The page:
January 18, 2021

This is a long one, but I’ve struggled to find other posts by vegans with Hashimoto’s so I’m being thorough.  I’ll try to keep this up to date with my own experiences.

I started a job in 2017 that allowed me to have a primary care provider, a first in my 15 plus years as an adult.  In my lab work at my first visit, my TSH (thyroid stimulating hormone) was slightly elevated at 4.82. Recommended ranges vary but average around 0.4-4.5.  My provider asked if we could run my T4 (inactive thyroid hormone) which was normal at 0.82, so we both shrugged it off as not worrying, but something to watch.  The next year was curious because I had gone dairy and gluten free for a month during a trial of a gastrointestinal healing program.  My TSH that visit was a lovely 3.97, well within normal lab ranges.  Then when we checked in 2019, I had jumped all the way up to 5.3!  I was well into my Master’s program by now and decided I wanted to try to fix it with supplements.  I started taking selenium, common thyroid cofactors like B12, vitamin C, and zinc, and lots and lots of tyrosine and iodine.  I went back 6 months later ready to show how I’d improved using my new found knowledge and instead my TSH was up to 5.64.  I panicked.  I was starting to show some hair loss and that winter I had felt more cold, like a bone deep chill that felt worse than normal.

Lets pause and talk symptoms for a moment.  Your thyroid does an innumerable number of things within the body.  For real.  This little gland and its hormones (T3 being the active form) affect everything from weight to stress to temperature to hunger and insulin effectiveness to actual digestion to thinking processes and mood and far, far more.  Now I’m not sure if you’re seeing the issue, but when a patient has symptoms that are tiny bits of a few of these issues totally scattered around the list, how in the world are they going to notice them and how are you supposed to connect them?  This is especially true for low level or sub-clinical thyroid disorders, hyper (high) or hypo (low).  I had brushed aside a slightly high level because I didn’t think I had any symptoms of hypothyroidism.  Everyone is tired after lunch.  No one gets enough sleep or comes to work energetic.   It’s winter, of course I’m cold.  I’ve always just been larger framed, when I was dancing in high school I was a healthier weight, it’s just because I’m too lazy to make myself exercise regularly.  I’m in school, doing my Master’s, my brain is literally fried, no duh I can’t think of the word I’m looking for.

I didn’t know until it got better.  My symptoms were so minor and so universal, I couldn’t imagine that it wasn’t how I was supposed to feel.  That was normal, right?  I didn’t take it seriously until I was really sure I wasn’t just imagining my hair clumps in the shower getting bigger and the little patch of skin that was getting more visible on my hairline.  That, plus my TSH getting higher when I’d been supplementing for exactly the opposite effect.  I was ready to admit something was wrong and I asked her to run an anti-TPO blood test.  Thyroid peroxidase antibodies are the most common indicator of autoimmune disease in the thyroid.  I was positive, 160.9 when the reference range is below 9, my body was literally attacking my own thyroid gland.  

I thought I’d been panicking before.  Now I was completely shocked.  I had just graduated, three months earlier, from a program that taught nourishing the body via food and careful support to have a long and healthful life.  I was now pretty much guaranteed that I would be taking prescription medication and watching my lab results get worse and worse as my thyroid was destroyed with an ever-increasing prescription strength to make up for it.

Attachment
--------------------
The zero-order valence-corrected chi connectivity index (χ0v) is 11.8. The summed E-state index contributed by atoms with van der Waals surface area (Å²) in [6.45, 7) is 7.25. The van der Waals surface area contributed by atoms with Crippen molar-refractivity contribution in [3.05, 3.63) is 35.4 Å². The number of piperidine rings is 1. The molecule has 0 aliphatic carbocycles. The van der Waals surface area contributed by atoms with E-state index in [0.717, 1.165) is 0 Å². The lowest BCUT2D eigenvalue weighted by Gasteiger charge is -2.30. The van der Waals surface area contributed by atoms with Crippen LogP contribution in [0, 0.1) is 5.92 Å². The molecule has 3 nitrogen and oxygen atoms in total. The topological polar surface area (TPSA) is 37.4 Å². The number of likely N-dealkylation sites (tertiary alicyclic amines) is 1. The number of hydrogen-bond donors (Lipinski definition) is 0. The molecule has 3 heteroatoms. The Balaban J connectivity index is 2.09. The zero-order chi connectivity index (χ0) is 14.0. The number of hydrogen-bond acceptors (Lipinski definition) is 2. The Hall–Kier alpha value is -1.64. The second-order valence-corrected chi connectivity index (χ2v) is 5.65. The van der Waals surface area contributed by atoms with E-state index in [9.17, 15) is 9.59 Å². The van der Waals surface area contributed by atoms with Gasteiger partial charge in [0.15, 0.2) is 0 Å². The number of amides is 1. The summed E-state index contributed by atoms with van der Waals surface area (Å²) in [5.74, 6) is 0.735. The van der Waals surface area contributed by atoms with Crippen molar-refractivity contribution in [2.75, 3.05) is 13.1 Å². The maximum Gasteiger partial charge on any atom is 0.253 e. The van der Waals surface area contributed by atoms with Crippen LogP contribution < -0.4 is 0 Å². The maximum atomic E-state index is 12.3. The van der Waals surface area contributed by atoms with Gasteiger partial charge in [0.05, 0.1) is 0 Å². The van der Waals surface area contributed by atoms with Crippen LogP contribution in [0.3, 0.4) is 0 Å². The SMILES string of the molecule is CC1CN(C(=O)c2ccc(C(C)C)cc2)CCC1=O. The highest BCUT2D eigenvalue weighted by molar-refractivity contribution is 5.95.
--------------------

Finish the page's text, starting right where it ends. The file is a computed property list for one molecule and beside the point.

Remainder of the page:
Obviously, I’d already been hitting denial, but now I cycled through anger, disbelief, and depression, just to name a few.  I was a wreck, ‘that’s not what I’m supposed to have’ and ‘I’m expected to be a near perfect healthy to help guide others to their best health’.  Our best guess is pretty farfetched, but I did have Epstein-Barr (mononucleosis) in high school and there is some linkage to Hashimoto’s, perhaps that was my seed?  Followed up by a decade of vegetarian junk food and inconsistent (read: absent) self-care, working night shifts for a couple years, city life with city pollution, a lot of animal exposure, who knows really.

My saving grace was being introduced to Dr Izabella Wentz’s books.  I chewed right through her first one, Hashimoto’s Thyroiditis: Lifestyle Interventions for Finding and Treating the Root Cause.  I strongly recommend grabbing that book but you can also find a lot of resources on her website  I changed my supplements and eating the next day.  NO gluten and NO dairy at all, hands down.  I also immediately stopped taking the supplements with tyrosine and iodine and started levothyroxine or Synthroid, a lab made version of T4 which I had previously been strongly against relying on.  Tyrosine increases thyroid activity and iodine increases TPO activity specifically, both of which she aims to decrease.  The hope is to use the prescription thyroid hormone replacement to lessen the strain on the thyroid gland and by lowering the thyroid activity, less TPO will be made and therefore fewer of the anti-TPO antibodies will be active, reducing the autoimmune response.  I’m oversimplifying like crazy, but I just want to get the basic concept across.  Beyond that, I’ve always known that I don’t handle dairy well, snotty noses and sore throats make that clear, along with the bloating.  When working with any autoimmune disorder, decreasing inflammation is helpful and dairy is definitely inflammatory for me.  Gluten was a rougher choice.  When I did that gastrointestinal trial a couple years before, I had noticed a reduction in bloating and acid reflux (generally mild and infrequent) but they returned partially when I went back on gluten, this was before I caved in and had dairy.  This is an example of reintroduction after a food elimination diet, it can be helpful for identifying food reactions.  With my previous reaction in mind, Dr Wentz also made a strong case for most Hashimoto’s patients feeling better off gluten and some even cleared their autoimmune response with impressive lab results.